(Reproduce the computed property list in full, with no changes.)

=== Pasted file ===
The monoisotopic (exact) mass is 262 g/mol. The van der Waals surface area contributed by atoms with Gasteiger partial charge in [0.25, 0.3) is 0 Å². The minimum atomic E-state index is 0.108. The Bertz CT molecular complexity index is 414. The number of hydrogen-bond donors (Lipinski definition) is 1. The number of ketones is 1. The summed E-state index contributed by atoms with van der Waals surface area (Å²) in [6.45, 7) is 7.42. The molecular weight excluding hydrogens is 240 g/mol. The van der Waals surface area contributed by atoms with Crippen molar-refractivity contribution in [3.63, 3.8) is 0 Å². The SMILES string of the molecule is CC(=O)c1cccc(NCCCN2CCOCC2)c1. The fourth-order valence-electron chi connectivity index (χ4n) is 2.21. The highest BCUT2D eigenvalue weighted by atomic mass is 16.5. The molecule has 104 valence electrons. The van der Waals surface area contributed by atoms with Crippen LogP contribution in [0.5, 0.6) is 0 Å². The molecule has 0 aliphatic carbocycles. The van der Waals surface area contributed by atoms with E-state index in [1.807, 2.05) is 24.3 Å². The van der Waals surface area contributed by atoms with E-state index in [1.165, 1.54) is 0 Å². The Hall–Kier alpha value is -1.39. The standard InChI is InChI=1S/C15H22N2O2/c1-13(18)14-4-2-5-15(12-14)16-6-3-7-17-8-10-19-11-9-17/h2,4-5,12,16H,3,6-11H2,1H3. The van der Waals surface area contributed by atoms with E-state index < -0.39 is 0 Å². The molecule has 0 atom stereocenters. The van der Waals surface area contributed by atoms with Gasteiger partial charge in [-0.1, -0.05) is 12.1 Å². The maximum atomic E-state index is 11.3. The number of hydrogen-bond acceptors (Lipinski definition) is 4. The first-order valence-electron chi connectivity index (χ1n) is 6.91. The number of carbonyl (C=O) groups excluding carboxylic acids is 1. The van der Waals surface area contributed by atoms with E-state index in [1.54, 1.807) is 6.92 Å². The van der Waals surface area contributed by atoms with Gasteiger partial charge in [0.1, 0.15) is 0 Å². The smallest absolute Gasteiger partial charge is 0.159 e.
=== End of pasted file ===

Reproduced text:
The monoisotopic (exact) mass is 262 g/mol. The van der Waals surface area contributed by atoms with Gasteiger partial charge in [0.25, 0.3) is 0 Å². The minimum atomic E-state index is 0.108. The Bertz CT molecular complexity index is 414. The number of hydrogen-bond donors (Lipinski definition) is 1. The number of ketones is 1. The summed E-state index contributed by atoms with van der Waals surface area (Å²) in [6.45, 7) is 7.42. The molecular weight excluding hydrogens is 240 g/mol. The van der Waals surface area contributed by atoms with Crippen molar-refractivity contribution in [3.63, 3.8) is 0 Å². The SMILES string of the molecule is CC(=O)c1cccc(NCCCN2CCOCC2)c1. The fourth-order valence-electron chi connectivity index (χ4n) is 2.21. The highest BCUT2D eigenvalue weighted by atomic mass is 16.5. The molecule has 104 valence electrons. The van der Waals surface area contributed by atoms with Crippen LogP contribution in [0.5, 0.6) is 0 Å². The molecule has 0 aliphatic carbocycles. The van der Waals surface area contributed by atoms with E-state index in [1.807, 2.05) is 24.3 Å². The van der Waals surface area contributed by atoms with E-state index in [1.165, 1.54) is 0 Å². The Hall–Kier alpha value is -1.39. The standard InChI is InChI=1S/C15H22N2O2/c1-13(18)14-4-2-5-15(12-14)16-6-3-7-17-8-10-19-11-9-17/h2,4-5,12,16H,3,6-11H2,1H3. The van der Waals surface area contributed by atoms with E-state index < -0.39 is 0 Å². The molecule has 0 atom stereocenters. The van der Waals surface area contributed by atoms with Gasteiger partial charge in [-0.1, -0.05) is 12.1 Å². The maximum atomic E-state index is 11.3. The number of hydrogen-bond acceptors (Lipinski definition) is 4. The first-order valence-electron chi connectivity index (χ1n) is 6.91. The number of carbonyl (C=O) groups excluding carboxylic acids is 1. The van der Waals surface area contributed by atoms with E-state index in [1.54, 1.807) is 6.92 Å². The van der Waals surface area contributed by atoms with Gasteiger partial charge in [0.1, 0.15) is 0 Å². The smallest absolute Gasteiger partial charge is 0.159 e.